By: Henry J. Fromage (Three Beers) –
Guess the top grossing film in Brazil’s box office history. Well, since you’re reading this review, you’ve probably figured out it’s either Elite Squad or Elite Squad 2 (it’s the latter), but the take away here is that these films did a significant amount of Avatar-topping business in one of the largest foreign markets in the world.
Hong Kong’s Avatar-beater? 3D Porn.
Elite Squad follows the BOPE police unit as they attempt to clean up the drug-infestedRio de Janeiro favelas as much as possible before the impending visit of the Pope. The leader of the unit is Captain Nascimiento, who also is busy grooming his replacement before his departure due to his newborn son. His top two candidates are the tough, reactionary Neto Gouveia and the intelligent, idealistic Andre Matias, who have quite a journey to undergo from the regular police force to the top of the brutal, elite BOPE unit.
Elite Squad 2 picks up where we left off 13 years later. Now Lt. Col. Nascimiento’s son is a teenager, and living with his ex-wife and stepfather, who also happens to be a liberal activist crusader. He has other things to worry about, though, as a failed BOPE operation putting down a prison riot has ensnared him in a political dispute… and puts him face to face with a corrupt system that has replaced the drug dealers he eradicated in the favelas with ruthless paramilitary militias.
The scope of these films is epic- rise and fall, build an empire, Godfather-style epic. While telling the story of BOPE and the drug dealers the fight () and after that the entire corrupt system they fight, the films try to give us a glimpse of a little bit of everything Rio de Janeiro, from rich university students to impoverished favela dwellers. You have to toast the ambition.
Which works out for some more than others
Jose Padilha’s directing has plenty of style and the films are full of crisp action and inventive shots. The acting is also quite strong, with plenty of juicy villain roles and our two candidates from the first film gifted with massive character arcs.
The real star, though, is Wagner Moura (Nascimiento), who has the difficult task of stretching the concept of a sympathetic antihero to include violent, large-scale vigilantism and borderline fascist peacekeeping techniques. Moura is able to make us understand and empathize with a man like that, which is quite an accomplishment.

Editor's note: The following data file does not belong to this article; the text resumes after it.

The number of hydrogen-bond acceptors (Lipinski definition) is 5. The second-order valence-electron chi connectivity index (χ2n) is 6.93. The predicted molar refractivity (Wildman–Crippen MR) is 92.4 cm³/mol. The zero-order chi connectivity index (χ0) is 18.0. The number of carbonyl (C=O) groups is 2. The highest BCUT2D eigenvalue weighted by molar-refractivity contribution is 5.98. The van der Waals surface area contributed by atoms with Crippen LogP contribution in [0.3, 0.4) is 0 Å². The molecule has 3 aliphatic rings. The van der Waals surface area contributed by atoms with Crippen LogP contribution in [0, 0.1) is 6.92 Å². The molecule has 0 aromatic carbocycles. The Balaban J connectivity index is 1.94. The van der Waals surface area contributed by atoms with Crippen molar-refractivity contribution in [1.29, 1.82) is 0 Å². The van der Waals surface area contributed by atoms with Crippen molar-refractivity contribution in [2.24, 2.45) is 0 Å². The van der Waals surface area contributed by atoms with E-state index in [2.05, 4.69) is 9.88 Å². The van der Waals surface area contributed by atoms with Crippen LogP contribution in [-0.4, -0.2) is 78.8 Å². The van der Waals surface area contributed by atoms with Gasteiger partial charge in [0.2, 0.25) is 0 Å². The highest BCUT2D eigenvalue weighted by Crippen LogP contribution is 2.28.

The films portray any sort of slightly liberal, human rights concerned individual as a naïve idiot. This is a unique enough approach that I was willing to see where the movie took it, which proved worth the ride. Still, sometimes they get a little obvious with it, such as when Nascimiento’s 13 year old kid gets busted with drugs and his liberal stepfather doesn’t punish him because he “doesn’t want to dictate his life.” Who really does that?
Especially when there are so many success stories!
These films glorify violence. So, what’s the problem with that, you ask? Plenty of awesome films can be accused of that, and if you don’t want your toddler experiencing it don’t show them the damn movie. The reason the Elite Squad films deserve to be beered for this is because they relentlessly justify this violence to the point that a lot of Brazilian messageboarders apparently think murdering arbitrarily designated criminals is a logical law enforcement method.
By the end of the second film Nascimiento begins to realize the havoc that these ever-increasing spirals of violence can wreak, but it’s a pretty late turnaround for a couple of films that revel in them.
Either of these films stand well on their own, but you can really maximize your viewing pleasure by watching them back to back (at which point, double the beer recommendation). They’re chock full of corruption, betrayal, and revenge as well as more thought-provoking moral grey area than you can shake a stick at, all delivered in a City of God– style package. What are you waiting for?
Bonus Drinking Game
Take a Drink: for every drug deal and bust
Take a Drink: for every corrupt or constitutionally iffy cop action
Take a Drink: for every murder
Take a Drink: every time Nascimiento says “Homeboy”
Drink a Shot: for every heavy-handed leftist, commie, hippy comment